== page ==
But aircraft are also more fuel efficient over longer journeys than shorter ones because so much fuel is consumed during the takeoff phase. By some estimates, takeoff can account for as much as a quarter of the fuel consumed on a short flight.
Sivak's analysis reveals some important truths about energy consumption and transportation. First, energy consumption is directly related to the demand for mobility, a point which is often underplayed in discussions about energy and climate change.
Aviation tends to account for a very high share of per capita fuel consumption and per capita greenhouse emissions not because aircraft are inefficient but because of the long distances involved in air travel compared with other modes of transport such as cars.
Rising fuel consumption and greenhouse emissions stem from an increase in demand for very long distance travel - especially intercontinental flights and among middle and lower income groups -- which are a central part of a modern, interconnected world.
Second, modes of transport are not inherently efficient or inefficient. Better design can result in substantial efficiency improvements. The way in which modes of transport are operated is at least as important as their physical construction. And regulations and fuel prices have an important role to play driving energy efficiency.
At a global level, demand for mobility is set to increase significantly in the decades ahead. As a higher share of the world's population moves out of extreme poverty into middle income status, they too will want to travel long distances for work, leisure and to visit friends and family, and to consume products made far away, which implies an enormous increase in transport demand.
One option is to restrain the demand for mobility through regulations and actions designed to make transport much more expensive (such as increasing the cost of fuel through taxes or emissions charges).
Another is to shift people and products from transport modes with high energy intensity (such as aircraft) to ones which consume less fuel per passenger-mile (such as rail), though Sivak's analysis raises questions about some of the assumptions commonly made about the energy intensity of different modes of transport.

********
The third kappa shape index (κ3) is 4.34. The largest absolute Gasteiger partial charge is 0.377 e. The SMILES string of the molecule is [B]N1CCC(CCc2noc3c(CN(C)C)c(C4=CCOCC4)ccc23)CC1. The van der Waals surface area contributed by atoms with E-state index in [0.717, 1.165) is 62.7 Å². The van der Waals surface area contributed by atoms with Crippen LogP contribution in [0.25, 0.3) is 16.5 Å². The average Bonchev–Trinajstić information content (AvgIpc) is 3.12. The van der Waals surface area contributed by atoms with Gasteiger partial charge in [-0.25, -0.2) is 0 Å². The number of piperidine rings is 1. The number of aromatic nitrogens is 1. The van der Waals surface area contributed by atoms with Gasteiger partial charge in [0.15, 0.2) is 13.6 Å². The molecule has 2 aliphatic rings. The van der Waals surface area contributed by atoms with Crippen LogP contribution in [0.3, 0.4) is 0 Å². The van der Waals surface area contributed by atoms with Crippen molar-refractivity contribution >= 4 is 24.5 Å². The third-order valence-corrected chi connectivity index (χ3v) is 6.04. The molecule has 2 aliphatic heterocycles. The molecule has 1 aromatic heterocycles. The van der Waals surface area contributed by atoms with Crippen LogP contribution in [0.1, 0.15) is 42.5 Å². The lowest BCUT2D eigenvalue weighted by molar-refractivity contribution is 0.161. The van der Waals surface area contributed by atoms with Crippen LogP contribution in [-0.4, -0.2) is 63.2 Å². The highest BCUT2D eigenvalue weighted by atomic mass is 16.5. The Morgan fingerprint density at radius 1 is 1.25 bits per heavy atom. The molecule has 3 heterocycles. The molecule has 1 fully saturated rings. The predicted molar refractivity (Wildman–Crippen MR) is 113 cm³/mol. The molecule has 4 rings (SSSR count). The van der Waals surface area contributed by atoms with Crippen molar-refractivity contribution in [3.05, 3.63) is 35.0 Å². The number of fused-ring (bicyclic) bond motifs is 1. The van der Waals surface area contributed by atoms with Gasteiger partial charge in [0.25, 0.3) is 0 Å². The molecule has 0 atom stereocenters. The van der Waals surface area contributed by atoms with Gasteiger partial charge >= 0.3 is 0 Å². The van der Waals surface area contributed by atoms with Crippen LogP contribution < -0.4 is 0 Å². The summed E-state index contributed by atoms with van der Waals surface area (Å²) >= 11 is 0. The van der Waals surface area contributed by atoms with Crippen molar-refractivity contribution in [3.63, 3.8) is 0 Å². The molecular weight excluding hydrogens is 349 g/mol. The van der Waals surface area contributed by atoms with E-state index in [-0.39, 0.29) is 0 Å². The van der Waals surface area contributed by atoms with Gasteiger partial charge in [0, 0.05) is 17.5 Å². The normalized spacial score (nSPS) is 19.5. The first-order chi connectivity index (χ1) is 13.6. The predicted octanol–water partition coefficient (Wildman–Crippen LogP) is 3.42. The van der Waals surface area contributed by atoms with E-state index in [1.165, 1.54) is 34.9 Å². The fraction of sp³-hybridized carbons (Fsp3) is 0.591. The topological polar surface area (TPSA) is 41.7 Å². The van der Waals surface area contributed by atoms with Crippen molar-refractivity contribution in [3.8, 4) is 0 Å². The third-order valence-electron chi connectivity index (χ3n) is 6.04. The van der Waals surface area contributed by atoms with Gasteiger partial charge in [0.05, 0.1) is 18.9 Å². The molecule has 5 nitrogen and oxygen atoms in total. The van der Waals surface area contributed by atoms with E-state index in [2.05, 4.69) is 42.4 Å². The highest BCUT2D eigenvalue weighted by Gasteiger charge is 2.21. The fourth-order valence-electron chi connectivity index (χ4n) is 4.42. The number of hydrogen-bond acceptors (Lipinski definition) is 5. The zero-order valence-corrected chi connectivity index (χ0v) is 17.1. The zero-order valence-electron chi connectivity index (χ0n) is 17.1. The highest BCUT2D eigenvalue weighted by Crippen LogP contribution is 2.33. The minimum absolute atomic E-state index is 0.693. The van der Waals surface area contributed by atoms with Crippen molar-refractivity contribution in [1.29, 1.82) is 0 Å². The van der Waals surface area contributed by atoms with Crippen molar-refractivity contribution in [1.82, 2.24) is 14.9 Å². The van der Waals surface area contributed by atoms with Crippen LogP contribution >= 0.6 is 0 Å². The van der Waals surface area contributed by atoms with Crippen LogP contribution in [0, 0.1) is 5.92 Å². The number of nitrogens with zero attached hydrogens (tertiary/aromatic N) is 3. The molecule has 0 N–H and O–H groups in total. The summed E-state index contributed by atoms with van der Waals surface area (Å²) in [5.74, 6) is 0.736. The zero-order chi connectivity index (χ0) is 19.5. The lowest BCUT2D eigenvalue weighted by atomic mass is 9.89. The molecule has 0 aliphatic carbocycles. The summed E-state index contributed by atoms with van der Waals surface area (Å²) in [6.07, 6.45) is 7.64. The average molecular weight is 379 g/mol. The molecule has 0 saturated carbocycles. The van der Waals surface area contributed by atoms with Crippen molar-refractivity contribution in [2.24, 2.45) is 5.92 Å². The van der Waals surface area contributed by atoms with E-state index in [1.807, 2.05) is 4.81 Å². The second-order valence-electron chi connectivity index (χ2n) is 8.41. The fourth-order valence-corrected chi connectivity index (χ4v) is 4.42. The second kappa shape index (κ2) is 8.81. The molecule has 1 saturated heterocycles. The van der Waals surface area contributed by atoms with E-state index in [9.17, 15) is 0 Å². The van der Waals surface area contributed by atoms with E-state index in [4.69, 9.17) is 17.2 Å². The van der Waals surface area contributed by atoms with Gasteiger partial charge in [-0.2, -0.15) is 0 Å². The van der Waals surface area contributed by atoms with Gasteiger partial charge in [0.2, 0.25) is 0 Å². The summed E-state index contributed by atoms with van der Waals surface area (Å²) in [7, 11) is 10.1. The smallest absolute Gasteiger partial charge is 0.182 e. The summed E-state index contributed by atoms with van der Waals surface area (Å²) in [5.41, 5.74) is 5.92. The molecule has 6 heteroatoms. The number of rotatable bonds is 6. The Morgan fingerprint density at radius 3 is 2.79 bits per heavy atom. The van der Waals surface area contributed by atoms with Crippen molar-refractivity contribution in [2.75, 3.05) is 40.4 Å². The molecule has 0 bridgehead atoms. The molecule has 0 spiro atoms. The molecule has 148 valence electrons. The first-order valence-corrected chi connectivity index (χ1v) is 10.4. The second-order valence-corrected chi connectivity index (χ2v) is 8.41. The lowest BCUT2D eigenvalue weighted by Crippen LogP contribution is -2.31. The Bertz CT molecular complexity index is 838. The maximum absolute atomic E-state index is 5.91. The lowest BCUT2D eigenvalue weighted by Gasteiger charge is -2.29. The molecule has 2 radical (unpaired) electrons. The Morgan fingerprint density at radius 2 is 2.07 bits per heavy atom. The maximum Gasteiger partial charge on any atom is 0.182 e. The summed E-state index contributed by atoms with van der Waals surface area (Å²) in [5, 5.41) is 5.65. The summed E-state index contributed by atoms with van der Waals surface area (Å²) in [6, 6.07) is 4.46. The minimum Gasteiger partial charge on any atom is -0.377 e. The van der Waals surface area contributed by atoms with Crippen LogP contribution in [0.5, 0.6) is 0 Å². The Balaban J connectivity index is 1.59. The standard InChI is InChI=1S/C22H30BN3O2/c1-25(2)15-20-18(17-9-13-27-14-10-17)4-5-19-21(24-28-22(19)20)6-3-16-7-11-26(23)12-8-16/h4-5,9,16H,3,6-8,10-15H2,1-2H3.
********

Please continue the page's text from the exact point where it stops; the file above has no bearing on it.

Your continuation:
The third option, and in many ways the most promising, is to improve fuel efficiency within existing modes of transport. Sivak shows this course holds enormous promise through improvements in design and choices about how transport modes are operated.
Airlines have become more fuel efficient, in part, because they have cut excess weight and raised seat occupancy to record levels. Cars on the other hand, at least in the United States, have become heavier and drive around with most of the seats empty.
Improvements in transport design and operation offer the best hope of meeting the world's growing demand for mobility while curbing greenhouse emissions.
Efficiency improvements are, in turn, linked to the price of fuel and government regulations. The three approaches to curbing emissions (fuel pricing, mode shifting and enhanced efficiency) are complements rather than substitutes.
Nonetheless, the biggest reductions in greenhouse emissions are likely to come from using existing transport systems more efficiently, rather than trying to force people to stay at home by making travel dramatically more expensive.© (c) Copyright Thomson Reuters 2015.